Software development

Nu-FuSE: An Exascale software project

Author: Adrian Jackson
Posted: 16 Nov 2014 | 23:11

The Nu-FuSE (Nuclear Fusion Simulations at Exascale) project was a 3-year, G8 funded, international research project to investigate the challenges and requirements for fusion simulations at Exascale levels. The project’s aim was to significantly improve computational modelling capabilities for fusion, and fusion-related sciences, enhancing the predictive capabilities needed to address key physics challenges of a new generation of fusion systems. 

Collaboration with UK Met Office

Author: Nick Brown
Posted: 7 Nov 2014 | 15:39

We are working with the UK Met Office on a project to rewrite one of their weather forecasting models. Whilst the best known weather model is the Unified Model (UM), which generates the national and international forecast on a scale of 1km, the Met Office also has a number of other specialist models that concentrate on specific areas.  An example of this is in the study of cloud and cloud convection, in which case one often uses a Large Eddy Simulation (LES) model which handles turbulence in much more detail. 

SPRINT v. 1.0.7 released on CRAN (R package repository)

Author: Eilidh Troup
Posted: 30 Oct 2014 | 16:28

sprinter

It's always good to end a project on a high so I was delighted to end my recent assignment to the SPRINT project by overcoming a few tricky technical obstacles and having the latest version of SPRINT accepted into the CRAN repository of add-on packages to the very popular R statistical computing software. This will make it much easier for users to discover and install SPRINT and gain from the fast processing of larger data sets that it can provide.

Applications open for Software Sustainability Institute 2015 Fellows

Author: Mario Antonioletti
Posted: 3 Sep 2014 | 13:30

The Software Sustainability Institute's Fellowship 2015 application process is now open.

The Fellowship Programme run by the Software Sustainability Institute (SSI) could fund you by up to £3000 over a fifteen-month period to become Software Sustainability ambassadors within your research community (or communities if you belong to more than one). It can also allow you to share your expertise and advice with the SSI. The Programme will enourage you to develop your interests in the area of software sustainability (especially in your own area of work). And it's a fantastic and active interdisciplinary community to be involved with, as well as providing you with a great CV entry! The Fellowship is open to UK-based applicants. If you are interested then read on.

Talking HPC with the Omega Tau podcast

Author: Iain Bethune
Posted: 11 Aug 2014 | 09:36

Omega Tau: science and engineering in your headphones is a STEM-themed podcast produced by Markus Völter and Nora Ludewig which covers a wide range of interesting topics including aerospace, spaceflight, computing and physical sciences in great detail through interviews and discussions with area experts.

PRACE Summer of HPC 2014

Author: Nick Brown
Posted: 4 Aug 2014 | 11:38

This summer we have two students who have joined us for 9 weeks as part of the Summer of HPC programme. It is a great idea; in working on an HPC project not only do the students gain experience and enthusiasm for the field but also the actual work done on the projects is useful and important too.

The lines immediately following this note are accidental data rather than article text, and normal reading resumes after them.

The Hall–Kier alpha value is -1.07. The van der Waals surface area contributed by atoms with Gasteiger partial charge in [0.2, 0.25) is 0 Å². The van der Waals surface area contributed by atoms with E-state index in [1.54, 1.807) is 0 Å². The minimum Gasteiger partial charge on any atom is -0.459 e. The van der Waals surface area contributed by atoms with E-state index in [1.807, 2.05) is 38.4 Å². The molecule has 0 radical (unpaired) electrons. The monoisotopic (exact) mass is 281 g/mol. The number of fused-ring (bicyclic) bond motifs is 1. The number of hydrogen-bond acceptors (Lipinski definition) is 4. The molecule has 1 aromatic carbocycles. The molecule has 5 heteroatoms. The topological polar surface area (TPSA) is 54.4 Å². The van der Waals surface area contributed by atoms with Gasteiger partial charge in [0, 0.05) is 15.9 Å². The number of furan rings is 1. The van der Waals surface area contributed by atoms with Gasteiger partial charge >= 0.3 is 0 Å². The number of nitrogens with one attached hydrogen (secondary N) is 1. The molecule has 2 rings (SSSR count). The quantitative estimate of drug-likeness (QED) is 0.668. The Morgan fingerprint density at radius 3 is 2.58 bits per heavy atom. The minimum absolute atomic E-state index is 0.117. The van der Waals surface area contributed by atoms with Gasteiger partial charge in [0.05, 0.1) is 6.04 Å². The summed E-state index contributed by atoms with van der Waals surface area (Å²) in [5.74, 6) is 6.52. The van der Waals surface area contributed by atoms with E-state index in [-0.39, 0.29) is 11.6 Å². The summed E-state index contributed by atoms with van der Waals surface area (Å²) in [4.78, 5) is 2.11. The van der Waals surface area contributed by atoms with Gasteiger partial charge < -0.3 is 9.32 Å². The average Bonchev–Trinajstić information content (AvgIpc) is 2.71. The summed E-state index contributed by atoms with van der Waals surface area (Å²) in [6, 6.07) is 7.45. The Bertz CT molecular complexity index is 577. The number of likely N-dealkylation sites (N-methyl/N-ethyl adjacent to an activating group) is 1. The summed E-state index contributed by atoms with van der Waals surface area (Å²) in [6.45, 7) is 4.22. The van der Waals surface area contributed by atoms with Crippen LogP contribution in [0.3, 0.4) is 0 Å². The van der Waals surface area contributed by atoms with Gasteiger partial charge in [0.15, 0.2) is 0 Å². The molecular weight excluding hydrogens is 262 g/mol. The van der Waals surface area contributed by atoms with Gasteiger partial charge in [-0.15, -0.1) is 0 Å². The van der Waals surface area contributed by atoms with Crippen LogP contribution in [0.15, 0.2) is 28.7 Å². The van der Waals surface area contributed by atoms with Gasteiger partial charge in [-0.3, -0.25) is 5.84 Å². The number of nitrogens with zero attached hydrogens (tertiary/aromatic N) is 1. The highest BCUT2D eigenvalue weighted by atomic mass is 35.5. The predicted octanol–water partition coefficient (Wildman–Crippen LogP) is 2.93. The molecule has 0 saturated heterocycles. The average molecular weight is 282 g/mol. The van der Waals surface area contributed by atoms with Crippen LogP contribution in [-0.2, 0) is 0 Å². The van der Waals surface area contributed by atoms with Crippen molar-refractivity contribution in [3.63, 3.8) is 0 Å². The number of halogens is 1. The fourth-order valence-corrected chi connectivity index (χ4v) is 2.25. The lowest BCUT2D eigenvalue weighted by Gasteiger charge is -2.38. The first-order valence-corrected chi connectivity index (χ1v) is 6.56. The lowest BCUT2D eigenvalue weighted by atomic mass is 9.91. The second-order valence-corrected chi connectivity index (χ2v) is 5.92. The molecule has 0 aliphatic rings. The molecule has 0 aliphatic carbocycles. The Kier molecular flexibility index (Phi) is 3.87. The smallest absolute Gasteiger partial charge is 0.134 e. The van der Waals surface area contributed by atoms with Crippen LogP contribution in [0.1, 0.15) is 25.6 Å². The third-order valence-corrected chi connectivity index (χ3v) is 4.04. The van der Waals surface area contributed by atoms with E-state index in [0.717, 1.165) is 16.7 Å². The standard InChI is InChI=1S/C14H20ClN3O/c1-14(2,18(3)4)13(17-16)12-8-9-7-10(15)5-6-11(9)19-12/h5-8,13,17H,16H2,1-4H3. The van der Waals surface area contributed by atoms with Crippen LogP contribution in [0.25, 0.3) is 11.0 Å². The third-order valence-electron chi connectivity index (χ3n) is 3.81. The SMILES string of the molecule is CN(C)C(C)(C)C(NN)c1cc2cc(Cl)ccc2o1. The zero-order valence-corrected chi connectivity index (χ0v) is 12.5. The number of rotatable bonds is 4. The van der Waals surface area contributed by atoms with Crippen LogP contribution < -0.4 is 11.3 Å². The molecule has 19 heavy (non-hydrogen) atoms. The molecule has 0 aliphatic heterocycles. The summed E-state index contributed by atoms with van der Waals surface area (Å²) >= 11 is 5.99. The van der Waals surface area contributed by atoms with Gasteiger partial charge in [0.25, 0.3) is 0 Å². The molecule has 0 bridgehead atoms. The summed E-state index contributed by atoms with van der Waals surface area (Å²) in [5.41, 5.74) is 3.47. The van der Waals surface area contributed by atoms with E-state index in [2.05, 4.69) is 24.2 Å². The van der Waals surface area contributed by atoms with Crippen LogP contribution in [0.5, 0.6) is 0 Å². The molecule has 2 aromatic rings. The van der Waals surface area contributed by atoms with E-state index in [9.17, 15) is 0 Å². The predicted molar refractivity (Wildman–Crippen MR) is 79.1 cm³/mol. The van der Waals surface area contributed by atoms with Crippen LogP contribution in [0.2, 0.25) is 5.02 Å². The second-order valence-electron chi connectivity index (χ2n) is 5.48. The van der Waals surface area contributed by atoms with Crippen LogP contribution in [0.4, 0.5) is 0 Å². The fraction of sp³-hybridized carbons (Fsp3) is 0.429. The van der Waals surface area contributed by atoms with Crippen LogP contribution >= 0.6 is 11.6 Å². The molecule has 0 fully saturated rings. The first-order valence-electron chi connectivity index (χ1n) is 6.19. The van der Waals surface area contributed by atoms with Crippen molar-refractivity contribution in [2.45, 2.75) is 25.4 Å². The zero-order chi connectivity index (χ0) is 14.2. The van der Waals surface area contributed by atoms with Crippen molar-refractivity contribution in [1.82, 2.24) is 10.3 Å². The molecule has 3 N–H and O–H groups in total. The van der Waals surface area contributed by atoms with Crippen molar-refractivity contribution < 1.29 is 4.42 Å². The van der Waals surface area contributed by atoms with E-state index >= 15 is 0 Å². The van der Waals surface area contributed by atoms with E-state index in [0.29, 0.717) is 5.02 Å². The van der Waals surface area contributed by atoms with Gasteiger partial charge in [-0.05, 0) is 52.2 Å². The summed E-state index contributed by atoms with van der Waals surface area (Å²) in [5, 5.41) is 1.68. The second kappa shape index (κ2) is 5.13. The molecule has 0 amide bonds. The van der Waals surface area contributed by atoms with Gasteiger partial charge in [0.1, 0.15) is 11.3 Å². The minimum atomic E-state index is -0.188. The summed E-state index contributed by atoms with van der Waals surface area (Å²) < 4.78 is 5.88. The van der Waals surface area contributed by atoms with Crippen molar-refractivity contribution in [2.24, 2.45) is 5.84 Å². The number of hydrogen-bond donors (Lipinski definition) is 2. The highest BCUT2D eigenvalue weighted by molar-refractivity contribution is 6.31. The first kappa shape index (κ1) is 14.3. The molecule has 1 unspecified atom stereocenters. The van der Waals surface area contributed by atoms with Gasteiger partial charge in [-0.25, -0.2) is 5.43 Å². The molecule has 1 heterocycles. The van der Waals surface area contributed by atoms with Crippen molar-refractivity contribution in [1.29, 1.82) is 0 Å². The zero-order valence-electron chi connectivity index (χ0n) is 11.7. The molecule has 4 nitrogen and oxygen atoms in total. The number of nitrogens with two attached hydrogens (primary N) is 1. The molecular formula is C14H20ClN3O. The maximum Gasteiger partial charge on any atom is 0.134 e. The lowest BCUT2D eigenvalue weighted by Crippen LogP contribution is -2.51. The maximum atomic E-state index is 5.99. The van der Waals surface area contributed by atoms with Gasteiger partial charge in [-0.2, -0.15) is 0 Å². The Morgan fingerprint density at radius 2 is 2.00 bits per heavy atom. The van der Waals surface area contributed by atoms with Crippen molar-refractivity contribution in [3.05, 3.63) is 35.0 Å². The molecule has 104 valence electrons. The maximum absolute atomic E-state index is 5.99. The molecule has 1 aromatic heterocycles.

Autotuning NekBone for OpenACC

Author: Luis Cebamanos
Posted: 3 Jul 2014 | 12:12

Nek5000 being used to simulate of turbulent thermal transport in sodium-cooled reactor cores. Courtesy of Argonne National Laboratory.

Heterogeneous HPC architectures are becoming increasingly prevalent in the Top500 list with CPU-based nodes being enhanced by accelerators or coprocessors optimized for floating-point calculations. This trend is likely to increase as we move towards Exascale (1018 flops) capable systems and it is vital that the relevant HPC applications are able to exploit this heterogeneity [1, 2]. 

Optimising OpenMP implementation of Tinker, a molecular dynamics modelling package

Author: Weronika Filinger
Posted: 3 Jul 2014 | 11:42

Do you use scientific codes in your research? Are the things you can do with it limited by the execution time? The code has been parallelised but does not scale well? How should you go about improving the performance? What can you do when you do not have full understanding of the code? There are some general steps that can be taken to improve the performance of parallelised codes. In this article I will describe briefly the process I have undertaken to optimise the parallel performance of a computational chemistry package, TINKER, as part of the EPCC/SSI APES project.

SPRINT v1.0.6 released! OpenMPI and R V3 compatible

Author: Terry Sloan
Posted: 30 Jun 2014 | 13:30
 
EPCC and the Division of Pathway Medicine at the University of Edinburgh have released version 1.0.6 of the SPRINT R software package. This is compatible with R Version 3 and now supports OpenMPI as well as MPICH.

EPCC wins HPC Innovation Excellence Award

Author: Adrian Jackson
Posted: 24 Jun 2014 | 14:10

Electrostatic potential fluctuations in an annular region at mid-radius in the MAST tokamak, from a gyrokinetic simulation of the saturated turbulence using the GS2 code. A wedge of plasma has been removed from the visualisation so as to view the nature of the fluctuations inside the annulus.EPCC is delighted to be part of a team that has won an HPC Innovation Excellence Award. Presented at the International Supercomputing Conference (ISC14) in Leipzig (22-26 June 2014), the awards recognise outstanding application of HPC Computing for Business and Scientific Achievements.

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